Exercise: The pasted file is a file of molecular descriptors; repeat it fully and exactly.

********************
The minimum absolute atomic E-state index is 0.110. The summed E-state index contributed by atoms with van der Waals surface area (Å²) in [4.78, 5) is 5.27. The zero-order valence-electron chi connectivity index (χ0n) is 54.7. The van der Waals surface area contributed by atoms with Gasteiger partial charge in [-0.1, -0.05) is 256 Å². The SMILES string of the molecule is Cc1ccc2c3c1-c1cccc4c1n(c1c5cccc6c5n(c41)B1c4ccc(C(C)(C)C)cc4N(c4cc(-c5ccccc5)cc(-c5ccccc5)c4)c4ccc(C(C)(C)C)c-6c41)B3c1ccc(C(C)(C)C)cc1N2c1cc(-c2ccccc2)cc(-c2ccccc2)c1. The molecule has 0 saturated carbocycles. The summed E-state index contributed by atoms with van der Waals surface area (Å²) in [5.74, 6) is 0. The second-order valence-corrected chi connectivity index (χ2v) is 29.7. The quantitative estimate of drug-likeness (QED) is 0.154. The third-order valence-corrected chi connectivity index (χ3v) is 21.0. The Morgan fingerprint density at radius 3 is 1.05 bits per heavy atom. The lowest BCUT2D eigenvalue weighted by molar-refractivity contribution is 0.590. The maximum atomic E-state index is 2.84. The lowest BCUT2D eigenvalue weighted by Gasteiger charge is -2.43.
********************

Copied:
The minimum absolute atomic E-state index is 0.110. The summed E-state index contributed by atoms with van der Waals surface area (Å²) in [4.78, 5) is 5.27. The zero-order valence-electron chi connectivity index (χ0n) is 54.7. The van der Waals surface area contributed by atoms with Gasteiger partial charge in [-0.1, -0.05) is 256 Å². The SMILES string of the molecule is Cc1ccc2c3c1-c1cccc4c1n(c1c5cccc6c5n(c41)B1c4ccc(C(C)(C)C)cc4N(c4cc(-c5ccccc5)cc(-c5ccccc5)c4)c4ccc(C(C)(C)C)c-6c41)B3c1ccc(C(C)(C)C)cc1N2c1cc(-c2ccccc2)cc(-c2ccccc2)c1. The molecule has 0 saturated carbocycles. The summed E-state index contributed by atoms with van der Waals surface area (Å²) in [5.74, 6) is 0. The second-order valence-corrected chi connectivity index (χ2v) is 29.7. The quantitative estimate of drug-likeness (QED) is 0.154. The third-order valence-corrected chi connectivity index (χ3v) is 21.0. The Morgan fingerprint density at radius 3 is 1.05 bits per heavy atom. The lowest BCUT2D eigenvalue weighted by molar-refractivity contribution is 0.590. The maximum atomic E-state index is 2.84. The lowest BCUT2D eigenvalue weighted by Gasteiger charge is -2.43.